Dyson Supersonic hair dryer launches in June
Dyson has made its first beauty product: the Dyson Supersonic Hair Dryer. The new tool is designed to protect hair from heat damage and is said to be quieter than standard designs.
Inventor James Dyson explained the innovation: “Hair dryers can be heavy, inefficient and make a racket. By looking at them further we realised that they can also cause extreme heat damage to hair. I challenged Dyson engineers to really understand the science of hair and develop our version of a hair dryer, which we think solves these problems."
Developing the hair dryer was said to cost Dyson £50m, which includes the cost of a state-of-the-art laboratory dedicated to the science of hair. The company’s team of 103 engineers spent four years testing the hair dryer on different types of hair, using 1010 miles of human hair. Dyson also built testing rigs to mechanically simulated drying techniques – which differ from person to person and has been through more than 600 prototypes.
The Dyson Supersonic Hair Dryer uses a patented digital motor equipped with 13 blades rather than the usual 11. This ensures that the noise of the hair dryer is pushed beyond the range usually audible for humans. The motor is also said to be Dyson’s smallest and lightest.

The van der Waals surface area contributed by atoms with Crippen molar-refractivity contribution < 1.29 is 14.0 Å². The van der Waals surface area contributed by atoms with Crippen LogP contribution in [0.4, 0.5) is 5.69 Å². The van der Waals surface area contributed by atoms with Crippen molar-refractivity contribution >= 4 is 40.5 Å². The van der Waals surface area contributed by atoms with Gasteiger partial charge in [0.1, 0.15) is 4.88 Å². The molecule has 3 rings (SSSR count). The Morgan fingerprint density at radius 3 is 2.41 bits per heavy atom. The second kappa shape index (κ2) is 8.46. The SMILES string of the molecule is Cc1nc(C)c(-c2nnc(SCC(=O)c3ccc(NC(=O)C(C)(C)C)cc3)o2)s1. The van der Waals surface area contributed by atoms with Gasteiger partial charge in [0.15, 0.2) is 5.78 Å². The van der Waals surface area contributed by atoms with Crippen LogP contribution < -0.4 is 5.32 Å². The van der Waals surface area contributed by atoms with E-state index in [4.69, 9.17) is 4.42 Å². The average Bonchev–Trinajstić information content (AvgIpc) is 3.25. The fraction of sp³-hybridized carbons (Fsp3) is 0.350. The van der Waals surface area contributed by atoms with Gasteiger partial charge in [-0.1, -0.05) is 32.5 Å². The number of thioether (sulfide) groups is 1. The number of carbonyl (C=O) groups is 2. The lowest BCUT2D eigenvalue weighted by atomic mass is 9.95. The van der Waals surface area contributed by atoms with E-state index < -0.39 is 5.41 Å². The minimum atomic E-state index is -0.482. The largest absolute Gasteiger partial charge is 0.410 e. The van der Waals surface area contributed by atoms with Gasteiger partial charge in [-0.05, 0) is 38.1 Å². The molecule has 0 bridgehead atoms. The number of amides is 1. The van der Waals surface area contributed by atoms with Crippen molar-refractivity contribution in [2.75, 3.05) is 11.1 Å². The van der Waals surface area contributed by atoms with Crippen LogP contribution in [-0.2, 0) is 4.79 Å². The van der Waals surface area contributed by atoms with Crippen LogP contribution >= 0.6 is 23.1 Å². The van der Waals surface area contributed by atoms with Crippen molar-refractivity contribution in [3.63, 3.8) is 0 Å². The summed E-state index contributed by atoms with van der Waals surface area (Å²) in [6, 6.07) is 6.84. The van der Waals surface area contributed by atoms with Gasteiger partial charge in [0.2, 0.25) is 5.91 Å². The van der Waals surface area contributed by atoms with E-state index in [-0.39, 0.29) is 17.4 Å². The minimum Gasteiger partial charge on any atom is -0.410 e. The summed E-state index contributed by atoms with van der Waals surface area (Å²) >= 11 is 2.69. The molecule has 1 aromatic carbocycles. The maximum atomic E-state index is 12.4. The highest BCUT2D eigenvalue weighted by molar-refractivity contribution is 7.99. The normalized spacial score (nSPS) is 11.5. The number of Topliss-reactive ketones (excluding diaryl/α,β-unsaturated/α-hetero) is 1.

Positioning the motor within the device’s handle creates a more balanced feeling in the hand and allows for further sound insulation. “Air multiplier” technology creates a high velocity jet of air angled at 20º for more precise and controlled styling.
The styling tool has four heat settings, three airflow settings and a cold option. Three magnetic attachments are also included and are all said to be “precisely engineered” for further styling control. The attachments all stay cool to the touch and can easily be switched.
A further 16 patents are pending on more attachments for the device, in addition to the 100 already associated with the hair dryer.
The Dyson Supersonic Hair Dryer will launch in June at a cost of £299. Each device is guaranteed for the next two years.